The next day, the C of I community took Buckner-Webb’s message to heart. While some students traveled off campus to complete a service project and poverty simulation at Farmway Village, a low-income housing development in Caldwell, about two dozen students stayed on campus to participate in a poverty simulation of their own. The simulation was led by Claudia Suastegui, associate branch executive director of the Treasure Valley Family YMCA, who revealed to the assembled students that she, too, had grown up in a family under poverty conditions.
“As a kid, you don’t actually know that you’re in poverty because you don’t know anything different,” Suastegui said. “I didn’t realize what my mother had to go through when I was young until I took one of these simulations myself.”
Participants in the simulation were tasked with attempting to budget for a family of four with a limited income, with each decision made more difficult as life events and unexpected expenses led to the sacrifice of essential needs like regular meals and health insurance.
Following the simulation, the students came together to build hygiene kits for homeless students within Ada and Canyon Counties. For the past two weeks, the College collected donations for the kits, which included soap, shampoo, toothbrushes, toothpaste, deodorant and feminine products. The students formed an assembly line, building kits for 50 male students and 50 female students to be distributed through United Way of Treasure Valley.
“I think we all know at least one person who has been in need like this, even if we didn’t know it at the time,” said C of I junior Jessica Doan. “Participating in things like this makes me realize that we can take these kinds of things for granted. It’s very eye opening.”
And despite a campus lockdown following a gun threat on Monday afternoon, it didn’t stop a scheduled civil rights forum on gun control. Three College of Idaho professors, Scott Draper, Jasper LiCalzi and Diane Raptosh, each gave their professional perspectives on the history of gun control in the United States, as well as its social and political implications.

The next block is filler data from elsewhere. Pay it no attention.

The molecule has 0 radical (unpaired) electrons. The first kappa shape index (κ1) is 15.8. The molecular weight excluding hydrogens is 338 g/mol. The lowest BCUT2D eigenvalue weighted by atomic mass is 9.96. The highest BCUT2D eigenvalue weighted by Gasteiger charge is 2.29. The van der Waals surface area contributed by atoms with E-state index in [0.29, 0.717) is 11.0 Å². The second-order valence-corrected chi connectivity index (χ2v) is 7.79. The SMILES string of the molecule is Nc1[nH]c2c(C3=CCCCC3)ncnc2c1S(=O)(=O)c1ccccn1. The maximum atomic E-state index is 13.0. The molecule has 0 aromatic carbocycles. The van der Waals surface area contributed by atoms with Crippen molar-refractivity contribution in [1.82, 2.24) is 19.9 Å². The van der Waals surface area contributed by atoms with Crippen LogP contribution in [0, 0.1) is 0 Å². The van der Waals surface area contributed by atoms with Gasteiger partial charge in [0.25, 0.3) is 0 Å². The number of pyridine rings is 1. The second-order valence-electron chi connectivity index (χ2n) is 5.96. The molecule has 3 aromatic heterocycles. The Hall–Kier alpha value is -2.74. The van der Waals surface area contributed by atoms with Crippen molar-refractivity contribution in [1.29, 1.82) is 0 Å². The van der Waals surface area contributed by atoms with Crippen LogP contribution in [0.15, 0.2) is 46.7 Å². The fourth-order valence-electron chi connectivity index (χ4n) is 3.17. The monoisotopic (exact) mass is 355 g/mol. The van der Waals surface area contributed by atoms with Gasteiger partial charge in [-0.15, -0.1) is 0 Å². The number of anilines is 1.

“Today’s scare makes it clear that conversations like this are necessary in our community,” Raptosh said.
Brown said he looks forward to seeing the College’s MLK Day traditions carry forward in the years to come.
“We are here to be those lights for our communities, and we’ve got a lot more doing to do,” he said.
The College of Idaho has a 125-year-old legacy of excellence. The C of I is known for its outstanding academic programs, winning athletics tradition and history of producing successful graduates, including seven Rhodes Scholars, three governors, four NFL players and countless business leaders and innovators. Its distinctive PEAK Curriculum challenges students to attain competency in the four knowledge peaks of humanities, natural sciences, social sciences and a professional field—empowering them to earn a major and three minors in four years. The College’s close-knit, residential campus is located in Caldwell, where its proximity both to Boise and to the world-class outdoor activities of southwest Idaho’s mountains and rivers offers unique opportunities for learning beyond the classroom. For more information, visit www.collegeofidaho.edu.